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The Gemini collaboration

The Gemini collaboration

Vice President Projects

The Gemini collaboration represents a model for strategic research coordination between parallel research groups at SINTEF, NTNU and the University of Oslo. The aim is to develop large-scale technical centres that produce higher quality results collectively than the individual groups would achieve independently. The Gemini Collaboration will enable collaborating groups to grasp new opportunities and bring them to fruition in the form of better value generation and profitability.

High-quality technical centres are in great demand internationally from both commercial clients and students. So the Gemini centres are working with a shared vision:

"Global excellence together"

In order for the collaboration to work, the groups must undertake to adhere to joint strategic processes as the basis for their research planning, technical coordination in connection with large-scale projects, joint fora for concept development and information exchange, the collective presentation of collaborative projects, and shared approaches to investment and the operation of laboratories and equipment. The strategic plan encompasses all aspects of the collaboration model, from teaching and research to commercial research projects, entrepreneurship, recruitment and internationalisation.

The model presupposes a planned, preferred and actively maintained joint effort between what are otherwise independent entities, the essentials of which are a willingness to co-operate and a mutual understanding and respect for each others' roles and distinctiveness. Collaboration must be characterised by independence and equality of status, an inclusive spirit and equitable resource allocation.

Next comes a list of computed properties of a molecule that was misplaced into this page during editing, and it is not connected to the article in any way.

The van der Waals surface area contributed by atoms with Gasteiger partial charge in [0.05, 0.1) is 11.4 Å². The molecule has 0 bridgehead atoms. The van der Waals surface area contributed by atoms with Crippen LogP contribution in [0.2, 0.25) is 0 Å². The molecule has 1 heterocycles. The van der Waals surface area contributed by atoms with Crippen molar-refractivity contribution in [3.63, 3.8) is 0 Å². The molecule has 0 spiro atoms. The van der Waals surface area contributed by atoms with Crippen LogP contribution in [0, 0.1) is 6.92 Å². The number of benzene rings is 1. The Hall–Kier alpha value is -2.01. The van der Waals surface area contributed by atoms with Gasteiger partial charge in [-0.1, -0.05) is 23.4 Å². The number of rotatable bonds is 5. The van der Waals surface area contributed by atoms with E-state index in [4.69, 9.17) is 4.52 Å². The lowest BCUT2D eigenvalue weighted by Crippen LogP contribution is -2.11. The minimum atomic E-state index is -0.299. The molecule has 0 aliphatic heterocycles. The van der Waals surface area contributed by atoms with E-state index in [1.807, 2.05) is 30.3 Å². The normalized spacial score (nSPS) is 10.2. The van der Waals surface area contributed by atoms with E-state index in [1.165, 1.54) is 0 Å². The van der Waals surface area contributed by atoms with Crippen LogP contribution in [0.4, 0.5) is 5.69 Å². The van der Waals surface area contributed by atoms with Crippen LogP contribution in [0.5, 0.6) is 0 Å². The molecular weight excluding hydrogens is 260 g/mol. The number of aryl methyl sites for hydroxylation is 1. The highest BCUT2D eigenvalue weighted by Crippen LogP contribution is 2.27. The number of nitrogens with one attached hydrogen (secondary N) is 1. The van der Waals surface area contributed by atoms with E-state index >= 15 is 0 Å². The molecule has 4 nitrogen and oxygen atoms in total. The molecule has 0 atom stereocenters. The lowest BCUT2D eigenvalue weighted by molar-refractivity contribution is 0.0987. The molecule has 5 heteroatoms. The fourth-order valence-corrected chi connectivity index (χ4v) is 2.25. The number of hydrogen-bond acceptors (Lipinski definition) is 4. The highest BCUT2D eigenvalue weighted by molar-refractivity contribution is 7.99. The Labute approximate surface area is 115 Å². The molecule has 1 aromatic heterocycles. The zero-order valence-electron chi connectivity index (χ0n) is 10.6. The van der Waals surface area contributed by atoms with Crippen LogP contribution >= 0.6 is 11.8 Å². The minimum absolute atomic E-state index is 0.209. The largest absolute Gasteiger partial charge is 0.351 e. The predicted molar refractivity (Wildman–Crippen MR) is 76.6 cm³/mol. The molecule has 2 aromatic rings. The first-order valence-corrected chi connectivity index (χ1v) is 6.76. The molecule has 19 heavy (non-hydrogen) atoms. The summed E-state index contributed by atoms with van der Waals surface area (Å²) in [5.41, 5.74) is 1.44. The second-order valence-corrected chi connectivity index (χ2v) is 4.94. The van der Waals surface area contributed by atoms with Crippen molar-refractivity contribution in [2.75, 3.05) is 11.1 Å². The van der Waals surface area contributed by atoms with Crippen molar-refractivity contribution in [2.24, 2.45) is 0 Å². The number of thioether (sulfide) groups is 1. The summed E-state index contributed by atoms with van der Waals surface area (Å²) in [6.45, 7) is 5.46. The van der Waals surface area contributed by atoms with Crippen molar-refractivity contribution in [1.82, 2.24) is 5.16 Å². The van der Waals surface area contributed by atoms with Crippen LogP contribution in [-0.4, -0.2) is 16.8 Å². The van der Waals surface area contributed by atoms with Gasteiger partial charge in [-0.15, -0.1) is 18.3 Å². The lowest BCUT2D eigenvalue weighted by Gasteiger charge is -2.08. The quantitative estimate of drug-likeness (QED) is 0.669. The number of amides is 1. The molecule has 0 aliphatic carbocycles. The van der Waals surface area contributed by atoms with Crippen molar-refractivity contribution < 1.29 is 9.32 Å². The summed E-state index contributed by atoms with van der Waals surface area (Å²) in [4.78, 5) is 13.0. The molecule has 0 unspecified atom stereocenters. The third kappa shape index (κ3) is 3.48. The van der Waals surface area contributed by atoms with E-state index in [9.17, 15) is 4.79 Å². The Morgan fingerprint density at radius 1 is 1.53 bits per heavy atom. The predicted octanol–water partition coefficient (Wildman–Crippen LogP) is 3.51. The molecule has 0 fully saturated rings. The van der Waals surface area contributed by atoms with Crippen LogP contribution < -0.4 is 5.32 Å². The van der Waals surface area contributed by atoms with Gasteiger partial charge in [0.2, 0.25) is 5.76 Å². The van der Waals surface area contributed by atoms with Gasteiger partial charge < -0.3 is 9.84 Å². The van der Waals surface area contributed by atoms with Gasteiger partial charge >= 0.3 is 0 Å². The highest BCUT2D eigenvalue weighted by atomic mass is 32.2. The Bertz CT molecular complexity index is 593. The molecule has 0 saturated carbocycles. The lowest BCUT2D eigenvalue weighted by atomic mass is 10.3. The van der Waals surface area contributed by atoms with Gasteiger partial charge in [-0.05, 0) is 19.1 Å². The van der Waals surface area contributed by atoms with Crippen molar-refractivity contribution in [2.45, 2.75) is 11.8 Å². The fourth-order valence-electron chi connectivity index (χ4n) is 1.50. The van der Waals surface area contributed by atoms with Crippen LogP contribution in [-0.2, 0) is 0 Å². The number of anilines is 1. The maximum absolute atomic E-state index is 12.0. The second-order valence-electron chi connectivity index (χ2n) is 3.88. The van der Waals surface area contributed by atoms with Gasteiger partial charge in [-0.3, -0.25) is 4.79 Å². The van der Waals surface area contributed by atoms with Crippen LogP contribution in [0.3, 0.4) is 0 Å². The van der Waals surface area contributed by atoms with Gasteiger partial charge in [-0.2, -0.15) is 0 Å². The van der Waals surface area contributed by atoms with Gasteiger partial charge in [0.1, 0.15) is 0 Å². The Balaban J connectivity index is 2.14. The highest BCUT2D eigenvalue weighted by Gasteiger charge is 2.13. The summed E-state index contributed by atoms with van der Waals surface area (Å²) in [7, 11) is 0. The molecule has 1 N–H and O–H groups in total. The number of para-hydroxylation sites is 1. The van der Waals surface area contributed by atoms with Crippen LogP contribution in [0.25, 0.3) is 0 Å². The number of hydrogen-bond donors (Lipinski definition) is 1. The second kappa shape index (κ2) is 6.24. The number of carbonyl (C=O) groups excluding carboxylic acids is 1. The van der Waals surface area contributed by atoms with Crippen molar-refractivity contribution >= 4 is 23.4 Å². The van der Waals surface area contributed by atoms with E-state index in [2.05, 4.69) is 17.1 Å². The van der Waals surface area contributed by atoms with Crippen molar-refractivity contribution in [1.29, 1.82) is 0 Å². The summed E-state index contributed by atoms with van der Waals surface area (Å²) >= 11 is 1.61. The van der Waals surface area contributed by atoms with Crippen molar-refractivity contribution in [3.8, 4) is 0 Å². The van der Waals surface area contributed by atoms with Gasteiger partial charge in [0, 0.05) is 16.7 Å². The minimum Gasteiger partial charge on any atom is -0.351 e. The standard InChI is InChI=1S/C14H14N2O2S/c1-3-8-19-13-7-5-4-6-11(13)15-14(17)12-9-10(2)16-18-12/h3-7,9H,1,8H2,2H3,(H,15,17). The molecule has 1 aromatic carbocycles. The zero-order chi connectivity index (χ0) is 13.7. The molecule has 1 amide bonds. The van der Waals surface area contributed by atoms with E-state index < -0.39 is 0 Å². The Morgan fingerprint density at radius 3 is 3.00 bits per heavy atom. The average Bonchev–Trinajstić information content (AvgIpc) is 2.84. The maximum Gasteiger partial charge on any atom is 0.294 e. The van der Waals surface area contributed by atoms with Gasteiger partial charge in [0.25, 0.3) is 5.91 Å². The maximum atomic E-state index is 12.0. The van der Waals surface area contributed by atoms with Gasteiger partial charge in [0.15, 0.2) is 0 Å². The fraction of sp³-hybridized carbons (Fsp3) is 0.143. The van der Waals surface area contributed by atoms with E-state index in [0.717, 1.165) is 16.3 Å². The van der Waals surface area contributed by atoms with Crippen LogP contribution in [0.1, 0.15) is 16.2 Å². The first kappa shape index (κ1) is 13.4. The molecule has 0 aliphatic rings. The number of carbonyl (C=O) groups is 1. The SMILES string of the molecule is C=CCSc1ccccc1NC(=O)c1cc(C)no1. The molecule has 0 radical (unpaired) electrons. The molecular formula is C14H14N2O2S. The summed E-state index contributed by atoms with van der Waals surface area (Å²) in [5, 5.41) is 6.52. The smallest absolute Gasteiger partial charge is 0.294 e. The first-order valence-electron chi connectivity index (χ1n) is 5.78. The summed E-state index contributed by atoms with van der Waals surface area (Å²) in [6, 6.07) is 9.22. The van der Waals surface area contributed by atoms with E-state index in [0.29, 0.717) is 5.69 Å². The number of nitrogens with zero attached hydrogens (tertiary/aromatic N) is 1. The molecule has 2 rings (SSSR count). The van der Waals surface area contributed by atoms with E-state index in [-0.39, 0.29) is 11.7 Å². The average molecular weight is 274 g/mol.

The then Norwegian Minister for Trade and Industry Ansgar Gabrielsen designated the first four Gemini centres on 29 August 2003, since when the total has increased to more than 20. Centres are designated for terms of three-years after which they must apply for redesignation. Many centres have now entered their third term.

There is broad agreement among the research groups involved in the Gemini Collaboration that it contributes towards:

  • achieving effective and long-term co-operation by means of mutual commitment.
  • better utilisation of laboratory facilities and joint equipment upgrades.
  • a movement away from individual collaboration towards the development of larger, robust research centres.
  • a comprehensively planned interplay between basic and applied research.
  • greater universal exposure in relation to clients and students.

More about the Gemini collaboration in norwegian